Veterans’ mental health: key facts

  • The term Veteran, as defined by the UK Government, applies to anyone who has served for at least a day in HM Armed Forces, whether as a regular or as a reservist.  
  • Most British military personnel do not experience mental health problems while they are in service or when they transition into civilian life.
  • Rates of mental illness amongst UK ex-Service personnel are generally lower than that of the wider population: one in five compared to one in four in the general population. 
  • PTSD rates in ex-Service personnel have often been cited in the media as being higher than those in the general population. However, a study of 10,000 ex-Service personnel conducted by the King’s Centre for Military Health Research (KCMHR) found that PTSD rates were low among British forces, with a prevalence rate of 4% in deployed personnel and 6% in combat troops.
  • Lord Ashcroft’s Review in 2014 of Veterans Transition found that ex-Service personnel as a group are no more likely to take their own lives than the general population.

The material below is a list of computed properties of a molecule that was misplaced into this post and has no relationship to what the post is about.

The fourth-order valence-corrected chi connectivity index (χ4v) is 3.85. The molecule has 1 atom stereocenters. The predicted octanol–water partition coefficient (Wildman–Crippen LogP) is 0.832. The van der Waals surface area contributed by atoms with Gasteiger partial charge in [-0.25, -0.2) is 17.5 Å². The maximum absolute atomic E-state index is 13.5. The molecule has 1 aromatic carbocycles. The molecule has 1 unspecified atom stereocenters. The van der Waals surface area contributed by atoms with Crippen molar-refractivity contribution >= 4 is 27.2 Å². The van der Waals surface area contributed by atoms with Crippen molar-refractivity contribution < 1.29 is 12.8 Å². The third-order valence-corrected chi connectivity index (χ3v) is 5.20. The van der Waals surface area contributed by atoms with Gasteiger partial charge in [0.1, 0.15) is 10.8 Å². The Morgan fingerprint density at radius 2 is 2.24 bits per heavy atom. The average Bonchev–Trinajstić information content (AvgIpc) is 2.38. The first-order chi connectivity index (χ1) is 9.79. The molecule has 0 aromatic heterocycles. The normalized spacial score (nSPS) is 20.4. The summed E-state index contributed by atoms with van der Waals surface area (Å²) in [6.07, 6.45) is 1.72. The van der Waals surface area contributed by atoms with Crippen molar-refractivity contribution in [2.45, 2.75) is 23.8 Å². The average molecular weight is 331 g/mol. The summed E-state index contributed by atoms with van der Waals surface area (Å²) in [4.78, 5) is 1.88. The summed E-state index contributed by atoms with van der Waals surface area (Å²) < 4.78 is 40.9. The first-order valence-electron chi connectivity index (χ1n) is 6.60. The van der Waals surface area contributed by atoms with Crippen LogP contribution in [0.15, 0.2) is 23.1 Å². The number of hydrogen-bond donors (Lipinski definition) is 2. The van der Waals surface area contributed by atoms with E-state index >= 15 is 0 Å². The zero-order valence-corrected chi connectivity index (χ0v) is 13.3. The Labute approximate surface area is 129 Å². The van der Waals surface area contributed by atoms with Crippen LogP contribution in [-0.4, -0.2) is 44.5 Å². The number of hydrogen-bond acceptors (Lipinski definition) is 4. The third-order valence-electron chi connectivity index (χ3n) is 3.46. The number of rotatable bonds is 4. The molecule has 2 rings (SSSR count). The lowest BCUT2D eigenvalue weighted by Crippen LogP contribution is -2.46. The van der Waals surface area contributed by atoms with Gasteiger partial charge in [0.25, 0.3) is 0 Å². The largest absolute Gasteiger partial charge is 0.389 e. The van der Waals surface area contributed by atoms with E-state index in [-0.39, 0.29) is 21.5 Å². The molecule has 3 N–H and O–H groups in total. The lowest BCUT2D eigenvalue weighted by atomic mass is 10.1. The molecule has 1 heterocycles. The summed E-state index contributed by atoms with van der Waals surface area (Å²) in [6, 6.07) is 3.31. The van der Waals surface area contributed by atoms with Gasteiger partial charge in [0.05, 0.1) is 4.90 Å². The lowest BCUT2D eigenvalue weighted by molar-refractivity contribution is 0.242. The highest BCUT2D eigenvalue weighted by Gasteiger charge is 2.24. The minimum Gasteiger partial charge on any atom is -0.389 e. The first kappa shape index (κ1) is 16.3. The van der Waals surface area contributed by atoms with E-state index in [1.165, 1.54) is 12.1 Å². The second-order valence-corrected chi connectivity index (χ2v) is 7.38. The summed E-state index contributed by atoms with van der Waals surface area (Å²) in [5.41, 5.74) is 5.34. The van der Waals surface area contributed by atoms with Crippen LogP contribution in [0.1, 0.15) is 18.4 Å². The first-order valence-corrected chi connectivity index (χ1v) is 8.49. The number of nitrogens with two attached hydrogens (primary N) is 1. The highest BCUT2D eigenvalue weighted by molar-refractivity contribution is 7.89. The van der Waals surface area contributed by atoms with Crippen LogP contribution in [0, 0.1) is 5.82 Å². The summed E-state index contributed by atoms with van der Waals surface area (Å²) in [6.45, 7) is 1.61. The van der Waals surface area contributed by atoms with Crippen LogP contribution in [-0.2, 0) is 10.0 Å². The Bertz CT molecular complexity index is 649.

• There is evidence of increased levels of alcohol misuse in Regulars post deployment than those who have not been deployed, this is especially apparent in those in combat roles. 
  • A recent study found that whilst stigma around mental health is highlighted as a concern by all veterans, this did not translate to a significant impact on help seeking, with only a small number of veterans stressing stigma as a barrier that had blocked the from seeking care. 
  • Another recent study found that UK ex-Service Personnel are no more likely than non-veterans to experience gambling problems but further research in this area is needed. 

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